by Dorcas Cordill McCormick '49
My Scripps education was interrupted voluntarily in 1946 not by biological circumstances but as a result of choice-a result of war and peace.
I was 18 and had completed my freshman year at Scripps when my father was sent to Japan with the U.S. Occupation Forces to participate in the occupation and reconstruction operations. Still eligible to travel with my family as a dependent, I chose the opportunity to live in Japan, which meant postponing my formal education for what I thought would be a brief time.
Even though it took me many years to earn my degree, I have never regretted that decision. Living and working in Japan for 27 months gave me opportunities for learning and living that were unique.
After a couple of months in Japan, I tired of the activities available to military dependents, and finding correspondence courses less than inspiring, I found a job with the U.S. military government in the Information and Education Department of the U.S.I. (Unified Space Intelligence) Corps. I started as a clerk typist, but soon was assigned to a team that went into six prefectures in central Japan. We gave demonstrations on democracy in action to schools and citizens groups. Our focus was to go into the new public junior high schools, which for the first time admitted girls as students. We explained, demonstrated, and involved students and faculty on the election process and the functions of student government, using ourselves as models of democracy.
Later, I was part of a team encouraging the franchise of women, using the tenet “Each One Teach One,” where community leaders were brought into larger cities for sessions encouraging participation in the election process and were then send back to their villages to establish similar groups of their own.
Returning to the states in May 1949, I continued my education, but having missed the graduation of my Scripps class, I enrolled in Centenary College in Shreveport, Louisiana. There, at age 21, I met my future husband, and we married.
Now, being a married college student in the south in 1949 was not unheard of, but the ensuing pregnancy a few months later was my reason for taking time out to raise my family. It simply didn’t occur to me in 1950 that I could continue my college activities and raise a family. It took me another 15 years to realize that was possible!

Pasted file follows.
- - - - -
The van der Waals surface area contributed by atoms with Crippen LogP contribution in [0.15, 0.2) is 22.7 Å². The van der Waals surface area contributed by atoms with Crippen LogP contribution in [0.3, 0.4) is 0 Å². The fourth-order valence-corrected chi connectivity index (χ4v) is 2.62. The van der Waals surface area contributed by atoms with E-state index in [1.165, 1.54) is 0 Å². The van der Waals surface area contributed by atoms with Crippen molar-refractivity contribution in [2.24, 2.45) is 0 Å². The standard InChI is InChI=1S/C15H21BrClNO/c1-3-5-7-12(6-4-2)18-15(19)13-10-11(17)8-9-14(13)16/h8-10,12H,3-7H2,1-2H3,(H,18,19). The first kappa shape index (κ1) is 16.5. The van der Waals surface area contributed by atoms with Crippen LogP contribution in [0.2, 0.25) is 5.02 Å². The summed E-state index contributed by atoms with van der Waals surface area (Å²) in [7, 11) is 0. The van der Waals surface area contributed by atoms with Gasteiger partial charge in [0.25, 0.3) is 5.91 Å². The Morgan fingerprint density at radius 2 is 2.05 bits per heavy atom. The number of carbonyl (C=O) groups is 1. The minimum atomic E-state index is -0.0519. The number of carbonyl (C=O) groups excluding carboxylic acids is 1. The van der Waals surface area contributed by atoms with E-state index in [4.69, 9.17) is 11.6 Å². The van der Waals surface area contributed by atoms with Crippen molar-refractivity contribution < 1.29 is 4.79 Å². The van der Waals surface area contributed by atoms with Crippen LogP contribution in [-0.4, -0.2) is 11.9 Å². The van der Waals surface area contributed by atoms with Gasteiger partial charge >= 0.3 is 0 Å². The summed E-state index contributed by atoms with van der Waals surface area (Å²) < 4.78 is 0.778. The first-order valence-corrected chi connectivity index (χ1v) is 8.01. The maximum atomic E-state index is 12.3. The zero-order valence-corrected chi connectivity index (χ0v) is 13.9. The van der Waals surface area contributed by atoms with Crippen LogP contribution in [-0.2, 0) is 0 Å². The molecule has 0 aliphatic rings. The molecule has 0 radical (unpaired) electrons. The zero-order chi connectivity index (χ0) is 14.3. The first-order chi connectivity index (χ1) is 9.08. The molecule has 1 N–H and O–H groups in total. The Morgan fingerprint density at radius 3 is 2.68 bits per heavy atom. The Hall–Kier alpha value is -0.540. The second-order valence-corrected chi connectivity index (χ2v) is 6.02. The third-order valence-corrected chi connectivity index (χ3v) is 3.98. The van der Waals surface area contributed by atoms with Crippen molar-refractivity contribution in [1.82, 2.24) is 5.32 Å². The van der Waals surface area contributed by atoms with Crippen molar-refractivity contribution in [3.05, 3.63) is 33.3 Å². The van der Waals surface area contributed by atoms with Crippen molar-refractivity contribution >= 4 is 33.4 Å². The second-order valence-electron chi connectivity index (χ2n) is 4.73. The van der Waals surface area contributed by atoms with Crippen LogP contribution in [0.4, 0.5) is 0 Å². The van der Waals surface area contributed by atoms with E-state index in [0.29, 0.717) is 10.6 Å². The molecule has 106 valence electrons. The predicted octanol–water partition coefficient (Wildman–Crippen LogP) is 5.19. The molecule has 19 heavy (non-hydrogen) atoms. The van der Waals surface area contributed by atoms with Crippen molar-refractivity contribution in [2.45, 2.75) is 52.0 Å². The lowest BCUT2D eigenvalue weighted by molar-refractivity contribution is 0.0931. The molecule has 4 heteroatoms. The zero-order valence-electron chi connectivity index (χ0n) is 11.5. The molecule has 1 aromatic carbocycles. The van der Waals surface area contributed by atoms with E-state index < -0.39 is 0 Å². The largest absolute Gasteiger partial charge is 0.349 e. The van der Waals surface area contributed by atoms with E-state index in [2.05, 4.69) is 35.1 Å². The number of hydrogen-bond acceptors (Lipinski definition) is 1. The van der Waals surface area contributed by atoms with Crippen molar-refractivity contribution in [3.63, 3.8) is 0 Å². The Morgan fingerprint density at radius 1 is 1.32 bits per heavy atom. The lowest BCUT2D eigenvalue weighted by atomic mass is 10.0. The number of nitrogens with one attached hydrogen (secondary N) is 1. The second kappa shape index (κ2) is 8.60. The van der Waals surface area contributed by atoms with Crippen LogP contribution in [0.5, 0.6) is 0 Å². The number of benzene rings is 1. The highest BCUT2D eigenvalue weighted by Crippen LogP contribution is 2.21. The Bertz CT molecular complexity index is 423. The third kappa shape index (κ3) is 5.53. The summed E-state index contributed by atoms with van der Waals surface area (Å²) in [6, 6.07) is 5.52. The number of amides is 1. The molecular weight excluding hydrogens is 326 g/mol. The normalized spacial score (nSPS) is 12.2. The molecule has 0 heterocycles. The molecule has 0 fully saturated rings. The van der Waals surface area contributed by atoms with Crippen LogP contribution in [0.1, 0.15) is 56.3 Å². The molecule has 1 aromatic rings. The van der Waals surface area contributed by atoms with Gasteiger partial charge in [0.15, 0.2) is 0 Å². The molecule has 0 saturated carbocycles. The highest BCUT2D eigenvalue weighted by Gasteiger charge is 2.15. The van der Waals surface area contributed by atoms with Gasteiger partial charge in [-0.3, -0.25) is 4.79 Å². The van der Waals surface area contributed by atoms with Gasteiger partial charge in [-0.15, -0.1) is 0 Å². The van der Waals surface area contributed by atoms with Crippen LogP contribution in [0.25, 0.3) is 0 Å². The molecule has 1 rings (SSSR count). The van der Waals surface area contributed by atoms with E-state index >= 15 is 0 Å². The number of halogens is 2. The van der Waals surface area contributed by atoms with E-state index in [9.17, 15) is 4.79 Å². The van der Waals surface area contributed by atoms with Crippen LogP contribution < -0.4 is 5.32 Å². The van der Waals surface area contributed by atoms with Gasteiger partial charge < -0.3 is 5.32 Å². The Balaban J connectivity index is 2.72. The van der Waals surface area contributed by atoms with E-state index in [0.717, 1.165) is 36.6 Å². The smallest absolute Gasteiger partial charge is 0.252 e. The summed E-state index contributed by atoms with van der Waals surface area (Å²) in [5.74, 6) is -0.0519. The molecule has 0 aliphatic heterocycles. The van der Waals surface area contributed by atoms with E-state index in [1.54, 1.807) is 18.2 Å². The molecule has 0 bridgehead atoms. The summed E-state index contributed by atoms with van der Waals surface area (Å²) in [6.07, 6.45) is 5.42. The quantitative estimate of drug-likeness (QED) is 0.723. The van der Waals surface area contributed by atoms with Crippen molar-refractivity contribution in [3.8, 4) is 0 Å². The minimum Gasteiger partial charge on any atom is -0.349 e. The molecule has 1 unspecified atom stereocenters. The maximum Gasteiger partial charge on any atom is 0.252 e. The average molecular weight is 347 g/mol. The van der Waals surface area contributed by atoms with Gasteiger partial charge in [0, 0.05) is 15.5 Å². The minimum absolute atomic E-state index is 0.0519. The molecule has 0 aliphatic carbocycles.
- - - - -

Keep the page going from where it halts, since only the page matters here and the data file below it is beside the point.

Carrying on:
Statistics aside, in my mind I was not a dropout student. I had simply taken “time out” for my family. For 15 years I was a housewife, raised four children, and was involved in church activities, scouting, and my children’s schooling. Eventually, I returned to my college work, first with night classes and, eventually, there was one monumental semester when I was so anxious to graduate that I signed up for 21 hours of class work.
Twenty-three years after enrolling at Scripps as a first-year, I graduated from college, and two years later had earned my master’s degree in library science from Louisiana State University.
It was while earning my master’s degree that I truly raised the eyebrows of my contemporaries. Having completed as many courses off campus and by correspondence as allowed, it was necessary for me to complete my degree with two semesters of on-campus work. I commuted weekly the 450 miles from home to campus. My very supportive husband managed the household in my absence, getting the first and third grader and sixth grader off to school, while our oldest was in his first year at college.
I returned home from Baton Rouge late each Friday evening to find a clean home, groceries bought, and a celebrative meal waiting for me. All that awaited me was a week’s worth of laundry! And many kisses and the sharing of stories and activities that brought me up to date on what had happened during my absence.
I was the subject of much gossip among my neighbors! No proper southern housewife would abandon her family as I had. Why, my youngest somehow went to school with his shirt buttoned up crooked one morning, and my daughter-learning her own independent grooming styles- was seen with the part in her “Dutch bob” hairstyle off-center. Imagine such neglect!
Regardless of such peer pressure, my family survived, and I enjoyed their support as I pursued my career as head of the LSU College of Nursing Library for another 20 years. In addition to the other obvious benefits, my children and grandchildren (who now number 10) were well aware of the value I placed on a college education. I encourage them to plan to finish as much of their education as they can before starting their own families- simply because it truly is difficult to be a parent and a commuting student simultaneously. I was fortunate to have a strongly supportive husband, willing to flaunt the prevalent cultural mores, to encourage me to fulfill my dreams of “having both family and career” at a time when this certainly was not the prevalent lifestyle of our contemporaries.